Details of upcoming fiscal support in response to surging energy prices look unlikely to be reflected in the BOE's September monetary policy debate
Details of the UK government's GBP100-billion-plus fiscal package aiming to partially offset the looming spike in energy bills look certain to come too late for the Bank of England to be able to fully factor them into considerations during its September rates-setting meeting.
The Monetary Policy Committee is scheduled to release minutes accompanying its policy decision at 1200 GMT on Sept 22, while the so-called “fiscal event” to announce the package looks likely to take place the following day, when parliament could be sitting, despite it being past the current recess date. While the MPC is likely to be briefed by the Treasury on the package none of the detail could be included in the minutes, as that would risk revealing market-sensitive government policy before it was announced to parliament.
Analysts are split over whether the MPC will hike by 50 or 75 basis points at the meeting, but the still-to-be-public details of the fiscal package look very unlikely to swing votes. (See MNI STATE OF PLAY: BOE Hikes 50bps, Stresses Uncertain Outlook)
Some details of the government measures will still not even have been finalised by next week and may not be revealed until November, according to reports citing officials. This would further weigh against basing any policy fine tuning on the package, rather than using it as a guide on the general direction of fiscal support.
The government has already announced its intention to limit annual energy prices for the typical household to GBP2,500 from October 2022 for two years, just over GBP1,000 less than the BOE assumed in its August forecast round, which could knock an estimated four to five percentage points off forecast near-term headline inflation. But as BOE Chief Economist Huw Pill told the Treasury Select Committee on Sept 7, the MPC will focus on the implications for inflation at the “monetary policy-relevant horizon," from 18 months onward, and will also want to know how the government will remove the energy price cap.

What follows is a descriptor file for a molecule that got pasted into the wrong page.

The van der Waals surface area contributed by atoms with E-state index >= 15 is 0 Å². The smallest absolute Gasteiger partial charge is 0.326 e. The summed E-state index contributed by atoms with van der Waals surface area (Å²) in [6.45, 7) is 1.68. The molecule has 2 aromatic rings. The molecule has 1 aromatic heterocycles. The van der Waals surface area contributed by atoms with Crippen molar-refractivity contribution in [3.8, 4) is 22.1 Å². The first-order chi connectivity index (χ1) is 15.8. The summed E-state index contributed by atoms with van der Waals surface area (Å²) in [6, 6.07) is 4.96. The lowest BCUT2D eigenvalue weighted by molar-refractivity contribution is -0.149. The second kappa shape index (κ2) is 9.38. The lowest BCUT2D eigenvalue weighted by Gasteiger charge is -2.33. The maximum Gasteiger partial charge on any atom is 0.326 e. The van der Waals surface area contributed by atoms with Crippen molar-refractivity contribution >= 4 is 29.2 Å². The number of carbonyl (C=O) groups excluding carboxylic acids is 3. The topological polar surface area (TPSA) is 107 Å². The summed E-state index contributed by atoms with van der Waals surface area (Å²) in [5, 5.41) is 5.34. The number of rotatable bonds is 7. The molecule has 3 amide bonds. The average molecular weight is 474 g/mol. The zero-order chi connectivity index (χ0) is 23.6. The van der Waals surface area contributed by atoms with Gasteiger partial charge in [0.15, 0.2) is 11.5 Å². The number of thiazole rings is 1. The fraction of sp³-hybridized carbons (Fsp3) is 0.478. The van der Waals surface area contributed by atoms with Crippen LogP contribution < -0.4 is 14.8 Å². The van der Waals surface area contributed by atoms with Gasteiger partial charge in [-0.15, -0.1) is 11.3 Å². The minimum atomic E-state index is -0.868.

There is deep uncertainty about how exactly any price cap will work for businesses, with analysts, including those at Resolution Foundation, pointing out that the majority of medium-sized and larger firms have fixed gas and electricity contracts through to at least Spring 2023 while smaller ones may well be on household-style variable tariffs, making the design of the business package very tricky.
The UK as a net gas importer has been heavily exposed to the steep rise in prices, and introducing a price cap does not alter the fact that the country will still have to bear its cost, whether through the public sector balance sheet or otherwise, Pill noted.
Current wholesale gas futures would imply that support for households alone over the next six months could cost about GBP57 billion, and about GBP120 billion over two years, according to the Resolution Foundation. Business support could add tens of billions to this, the Foundation says, but a fall in gas prices could also mean the total cost is considerably less.